Whether you’re hitting the trails for the first time or you’re a seasoned hiker, the search for the perfect hiking boots never seems to end. But once you find your favorite pair, you won’t be able to believe how you were hiking in anything else.
To help you finally get your dream pair of hiking boots, we talked to expert hikers for the best tips and tricks on finding the right boots for you. They covered everything from fit, waterproofness, materials and more so you’ll never hike with sore feet again.
“Having proper footwear is always important because having blisters or sore feet can take the joy out of hiking,” says Diana Durr, a staff member at Mojave National Preserve and previously a park ranger and climbing guide at Joshua Tree National Park. “For me the most important thing about footwear is comfort. When my feet are happy, my hiking is joyful.”
“There are so many brands and models out there today, and everyone’s feet are unique,” says Danny Butenas, a product expert at REI. “Some of us need a narrow fit with arch support and are all smiles when they put on a Salomon X-Ultra. Others need extra room for their toes and less arch, and never want another boot after sliding into a Keen Durand. There’s a boot out there for everyone, and that can actually feel pretty daunting. But taking your time in your search is worth it.”
“Women’s boots typically come in a B or C width, with wide fits sizing out to a D,” says Butenas. “That width also happens to be the typical size of a men’s regular, so if you have a D-width foot in any gender, you have a lot of options!”
“Women’s boots are typically narrower in the heel and ankle closure as well,” Butenas continues. “One thing to also keep in mind when looking for new footwear is that there’s typically between a one and one and a half size difference between genders. For example: a men’s size 8 will probably be a women’s size 9 or 9.5.”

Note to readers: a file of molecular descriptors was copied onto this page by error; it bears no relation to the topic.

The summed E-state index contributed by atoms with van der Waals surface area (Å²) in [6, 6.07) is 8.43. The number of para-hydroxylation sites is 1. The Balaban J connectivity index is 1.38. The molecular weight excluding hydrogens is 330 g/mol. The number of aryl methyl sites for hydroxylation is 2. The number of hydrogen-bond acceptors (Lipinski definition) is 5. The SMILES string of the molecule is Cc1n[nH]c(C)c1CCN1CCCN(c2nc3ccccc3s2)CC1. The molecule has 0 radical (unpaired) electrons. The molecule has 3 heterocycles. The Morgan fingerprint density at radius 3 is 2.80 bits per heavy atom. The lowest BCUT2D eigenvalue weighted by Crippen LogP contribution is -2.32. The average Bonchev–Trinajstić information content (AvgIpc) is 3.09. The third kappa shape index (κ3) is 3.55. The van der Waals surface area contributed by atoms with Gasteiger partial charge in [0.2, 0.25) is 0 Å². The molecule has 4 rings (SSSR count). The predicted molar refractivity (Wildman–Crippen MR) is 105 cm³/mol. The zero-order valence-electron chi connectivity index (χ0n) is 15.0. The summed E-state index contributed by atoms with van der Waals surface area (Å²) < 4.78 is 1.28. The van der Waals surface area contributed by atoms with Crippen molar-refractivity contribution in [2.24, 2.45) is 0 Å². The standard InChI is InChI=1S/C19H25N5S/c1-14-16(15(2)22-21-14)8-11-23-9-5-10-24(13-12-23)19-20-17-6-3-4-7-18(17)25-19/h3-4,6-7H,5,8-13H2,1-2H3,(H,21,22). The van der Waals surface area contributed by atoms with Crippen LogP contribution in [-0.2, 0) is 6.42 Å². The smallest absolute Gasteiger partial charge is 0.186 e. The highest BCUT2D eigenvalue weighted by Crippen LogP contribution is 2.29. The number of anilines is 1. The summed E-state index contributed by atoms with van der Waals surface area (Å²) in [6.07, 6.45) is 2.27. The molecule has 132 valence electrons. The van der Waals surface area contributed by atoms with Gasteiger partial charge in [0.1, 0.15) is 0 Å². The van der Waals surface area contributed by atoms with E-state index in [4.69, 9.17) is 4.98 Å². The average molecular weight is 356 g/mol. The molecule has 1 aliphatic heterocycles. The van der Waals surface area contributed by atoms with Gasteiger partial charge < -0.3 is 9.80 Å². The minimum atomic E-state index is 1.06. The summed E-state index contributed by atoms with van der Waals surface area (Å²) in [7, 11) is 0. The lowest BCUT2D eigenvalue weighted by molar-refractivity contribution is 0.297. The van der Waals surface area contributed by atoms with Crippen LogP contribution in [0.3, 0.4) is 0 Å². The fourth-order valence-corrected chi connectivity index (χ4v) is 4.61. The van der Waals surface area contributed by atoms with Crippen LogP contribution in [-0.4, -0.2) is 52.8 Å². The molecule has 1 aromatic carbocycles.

“I wear the Altra Lone Peak 5 Trail Running Shoes, which have a bit of a cult following,” says Lindsay Gilbert, a gearhead at Backcountry. “I wouldn’t recommend this for everyone, but I like the flexibility of trail running shoes because most of my hikes include some running as well.” The Altra Lone Peak 5s have been discontinued, but the Lone Peak 6s have all the features that made previous iterations of the Lone Peak so popular.
Butenas recommends the Salomon X Ultra 3s, which are now discontinued. The brand’s newer X Ultra 4s carry much of the same design elements as the X Ultra 3s and are great for people who need arch support and have narrow feet. They’re waterproof, feature a single-pull lace for quick tightening and have a thick tread for all your adventures.
Butenas says people that want extra room for their toes and don’t need as much arch support will most likely love these boots from Keen. A dual-density EVA foam midsole and waterproof upper means your feet will be comfortable and dry all hike long.